Sneaker Outsoles - the 1990's


adidas Country Ripple:

Sole of adidas Country Ripple shoe showing off adidas Trefoil logoThe adidas Country Ripple shoe features a clear rubber bottom with an embedded Trefoil logo.


ASICS Counter:

Sole of ASICS Counter wrestling shoeThe ASICS Counter wrestling shoe shows off its textured sole design, similar to many other wrestling shoes.


Converse All Star 2000:

Converse All Star 2000 shoe sole patternConverse may have jumped the gun bringing out the All Star 2000 in 1996, but it brings the classic "Chuck Taylor" patch to a new location. (However, the "shoe size stamped on the bottom of the shoe" went away in the process.)


Converse Helium:

Sole of Converse Helium:01 sneakerThe first Converse design with helium cushioning, the Converse He:01 basketball shoe, has a sole with nubs.


Converse Premium All Star:

Converse Premium All Star shoe sole patternConverse updated the traditional "Stripe-Star-Stripe" version of the suede All Star of the early 1970's with the Premium All Star. They also made some updates to the outsole. (No more "shoe size stamped on the bottom of the shoe" here, either.)


FILA Grant Hill 2:

Sole design of FILA Grant Hill 2 basketball shoeWith that dramatic, multicolored "F", nobody would mistake the outsole of the FILA Grant Hill 2 basketball shoe with a Nike product!


FILA FX-100 (Clear "ice rubber"):

Ice rubber sole of the FILA FX-100 high-top sneakerThe clear ice rubber outsole of the FILA FX-100 sneaker, however, doesn't provide such a dramatic display.


JORDAN Brand motifs:

Nike Air Jordan 11 basketball shoe soleNike Air Jordan 13 basketball shoe soleThere isn't a Nike logo on the outsole of either the Air Jordan 11 or the Air Jordan 13 (or anywhere on either shoe). However, they both feature the JUMPMAN logo.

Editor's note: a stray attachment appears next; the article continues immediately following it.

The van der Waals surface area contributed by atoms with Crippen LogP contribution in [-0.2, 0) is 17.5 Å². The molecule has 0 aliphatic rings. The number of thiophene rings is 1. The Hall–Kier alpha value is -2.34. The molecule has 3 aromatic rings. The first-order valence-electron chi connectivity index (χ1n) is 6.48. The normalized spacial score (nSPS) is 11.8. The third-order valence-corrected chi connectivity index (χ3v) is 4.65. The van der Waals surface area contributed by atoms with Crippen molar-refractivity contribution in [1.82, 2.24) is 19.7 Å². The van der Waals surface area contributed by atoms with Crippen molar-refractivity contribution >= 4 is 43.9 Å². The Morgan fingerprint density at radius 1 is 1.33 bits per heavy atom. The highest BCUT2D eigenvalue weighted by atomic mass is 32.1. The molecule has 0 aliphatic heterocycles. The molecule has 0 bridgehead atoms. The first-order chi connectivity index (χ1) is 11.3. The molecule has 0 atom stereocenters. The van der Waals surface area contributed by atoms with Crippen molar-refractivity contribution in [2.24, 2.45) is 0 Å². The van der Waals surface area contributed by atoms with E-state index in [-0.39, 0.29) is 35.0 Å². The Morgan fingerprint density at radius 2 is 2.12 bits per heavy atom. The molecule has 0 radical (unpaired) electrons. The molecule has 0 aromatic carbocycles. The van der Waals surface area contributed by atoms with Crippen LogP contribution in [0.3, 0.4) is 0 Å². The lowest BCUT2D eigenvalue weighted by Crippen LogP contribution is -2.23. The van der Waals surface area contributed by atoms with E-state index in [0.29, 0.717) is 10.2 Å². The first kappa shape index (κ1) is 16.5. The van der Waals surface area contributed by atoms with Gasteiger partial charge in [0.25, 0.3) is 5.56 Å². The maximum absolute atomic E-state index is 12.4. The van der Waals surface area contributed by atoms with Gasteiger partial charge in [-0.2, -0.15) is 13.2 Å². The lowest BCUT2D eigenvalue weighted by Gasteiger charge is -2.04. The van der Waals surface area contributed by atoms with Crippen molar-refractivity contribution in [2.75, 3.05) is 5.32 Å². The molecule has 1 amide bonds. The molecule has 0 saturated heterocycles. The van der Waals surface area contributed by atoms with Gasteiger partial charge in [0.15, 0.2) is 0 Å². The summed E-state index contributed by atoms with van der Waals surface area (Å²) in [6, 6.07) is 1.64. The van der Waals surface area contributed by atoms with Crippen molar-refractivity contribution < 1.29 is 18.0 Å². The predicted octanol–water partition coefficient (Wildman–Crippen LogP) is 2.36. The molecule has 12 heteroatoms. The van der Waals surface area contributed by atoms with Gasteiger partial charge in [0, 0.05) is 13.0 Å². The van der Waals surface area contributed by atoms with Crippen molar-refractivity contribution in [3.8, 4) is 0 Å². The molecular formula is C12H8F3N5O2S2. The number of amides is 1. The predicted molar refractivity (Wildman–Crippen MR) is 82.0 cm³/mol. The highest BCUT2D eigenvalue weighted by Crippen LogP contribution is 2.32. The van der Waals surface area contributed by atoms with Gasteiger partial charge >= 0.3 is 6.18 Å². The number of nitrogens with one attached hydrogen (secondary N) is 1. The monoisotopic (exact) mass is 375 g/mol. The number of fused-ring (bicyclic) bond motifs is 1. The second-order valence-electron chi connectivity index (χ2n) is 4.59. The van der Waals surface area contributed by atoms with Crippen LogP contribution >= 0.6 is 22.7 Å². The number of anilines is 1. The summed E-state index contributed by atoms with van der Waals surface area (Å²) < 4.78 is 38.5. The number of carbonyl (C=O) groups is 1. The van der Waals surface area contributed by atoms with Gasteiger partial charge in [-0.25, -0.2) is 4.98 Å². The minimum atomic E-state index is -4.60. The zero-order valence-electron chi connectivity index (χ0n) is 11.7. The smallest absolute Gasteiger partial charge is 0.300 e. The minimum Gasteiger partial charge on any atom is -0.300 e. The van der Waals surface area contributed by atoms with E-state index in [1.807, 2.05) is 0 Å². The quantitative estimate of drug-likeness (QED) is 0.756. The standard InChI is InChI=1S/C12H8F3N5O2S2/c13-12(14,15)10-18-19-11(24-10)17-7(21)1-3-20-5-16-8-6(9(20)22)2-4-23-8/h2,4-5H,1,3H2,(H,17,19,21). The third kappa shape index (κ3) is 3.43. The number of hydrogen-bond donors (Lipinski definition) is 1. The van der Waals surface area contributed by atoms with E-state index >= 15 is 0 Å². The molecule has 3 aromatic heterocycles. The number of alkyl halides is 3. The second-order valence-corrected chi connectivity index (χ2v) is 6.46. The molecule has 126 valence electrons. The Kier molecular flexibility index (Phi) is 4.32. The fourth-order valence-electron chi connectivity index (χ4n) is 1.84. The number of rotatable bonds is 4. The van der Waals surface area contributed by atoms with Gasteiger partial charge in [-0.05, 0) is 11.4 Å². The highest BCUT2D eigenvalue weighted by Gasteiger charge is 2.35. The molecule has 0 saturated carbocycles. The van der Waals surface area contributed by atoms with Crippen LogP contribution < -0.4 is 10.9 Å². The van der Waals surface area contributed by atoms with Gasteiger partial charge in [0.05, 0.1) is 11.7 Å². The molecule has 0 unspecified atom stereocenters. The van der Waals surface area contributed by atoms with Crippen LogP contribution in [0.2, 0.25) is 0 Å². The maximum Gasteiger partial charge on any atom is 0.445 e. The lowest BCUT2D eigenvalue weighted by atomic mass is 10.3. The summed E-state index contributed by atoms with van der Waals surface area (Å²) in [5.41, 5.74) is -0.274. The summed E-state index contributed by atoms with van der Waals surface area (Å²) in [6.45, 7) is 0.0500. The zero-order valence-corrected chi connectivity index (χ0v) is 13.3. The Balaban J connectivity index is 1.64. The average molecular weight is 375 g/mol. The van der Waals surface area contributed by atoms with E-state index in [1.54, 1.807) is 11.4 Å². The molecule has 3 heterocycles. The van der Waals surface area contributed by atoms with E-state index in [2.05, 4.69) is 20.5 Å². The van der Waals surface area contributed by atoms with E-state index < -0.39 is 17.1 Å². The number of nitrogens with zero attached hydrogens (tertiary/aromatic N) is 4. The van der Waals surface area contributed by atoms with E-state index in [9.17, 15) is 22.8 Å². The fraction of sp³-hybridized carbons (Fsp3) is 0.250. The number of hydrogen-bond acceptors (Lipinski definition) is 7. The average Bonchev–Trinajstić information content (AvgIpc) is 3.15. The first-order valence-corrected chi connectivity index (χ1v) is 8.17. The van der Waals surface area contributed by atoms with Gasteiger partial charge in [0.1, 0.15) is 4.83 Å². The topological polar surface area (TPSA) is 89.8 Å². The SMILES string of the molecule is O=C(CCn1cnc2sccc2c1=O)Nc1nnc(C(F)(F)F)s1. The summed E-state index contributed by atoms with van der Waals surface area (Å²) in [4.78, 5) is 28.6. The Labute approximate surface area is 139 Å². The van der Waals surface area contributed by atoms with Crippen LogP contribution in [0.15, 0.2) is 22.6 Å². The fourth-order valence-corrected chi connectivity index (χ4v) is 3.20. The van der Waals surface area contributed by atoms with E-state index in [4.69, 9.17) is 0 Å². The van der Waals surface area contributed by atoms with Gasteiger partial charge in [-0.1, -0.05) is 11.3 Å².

New Balance Examples - 620 and 650:

New Balance 620 running shoe soleNew Balance 650 cross-trainer soleNew Balance Athletic Shoe may not be as large as Nike, but they have also mastered the art of encoding the manufacturer's name or logo in the sneaker outsole pattern.


Nike Air 2010 Plus:

Nike Air 2010 aerobic shoe sole Nike does not limit the outsole information to their basketball shoes; they also make certain that their name is legible on their aerobic shoes!


Nike Air Deschütz sport sandals:

Nike Air Deschütz sport sandal outsole (1995 model)Nike Air Deschütz PR2 sport sandal outsoleWhat are those colorful blobs floating down the river? They're Nike Air Deschütz sport sandals! (Maybe somebody coming feet first...)


Nike Air Digs:

Sole of Nike Air Digs III volleyball shoeThe Nike Air Digs volleyball shoe doesn't have a Nike logo, but the outside edge does remind the user of Nike "AIR."


Nike Air Max Rampant:

Sole of Nike Air Rampant women's aerobic shoeThis is the sole of the Nike Air Max Rampant womens' aerobic shoe.


Nike basketball shoe motifs:

Nike Air Darwin basketball shoe sole patternNike Air Strong basketball shoe sole patternNike Air Super CB basketball shoe sole patternThese examples from the Nike lineup (Air Darwin, Air Strong, and Air Super CB) add additional graphic information to the traditional herringbone outsole pattern:

  1. There is to be no doubt that these are basketball shoes.
  2. There is to be no doubt about the manufacturer.
  3. There is to be no doubt that the wearer should Just Do It.


Reebok Club C:

Sole of Reebok Club C tennis sneakerThis is the sole of the Reebok Club C tennis shoe.


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Last Updated: 29 May 2017


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Charlie's Sneaker Pages copyright 1995-2017 by Charles L. Perrin.

READERS PLEASE NOTE: Names of athletic shoe manufacturers, shoe styles, and technologies may be trademarked by the manufacturers. Charlie's Sneaker Pages uses these names solely to describe the shoes with the same familiar nomenclature used by the manufacturer and recognized by the reader.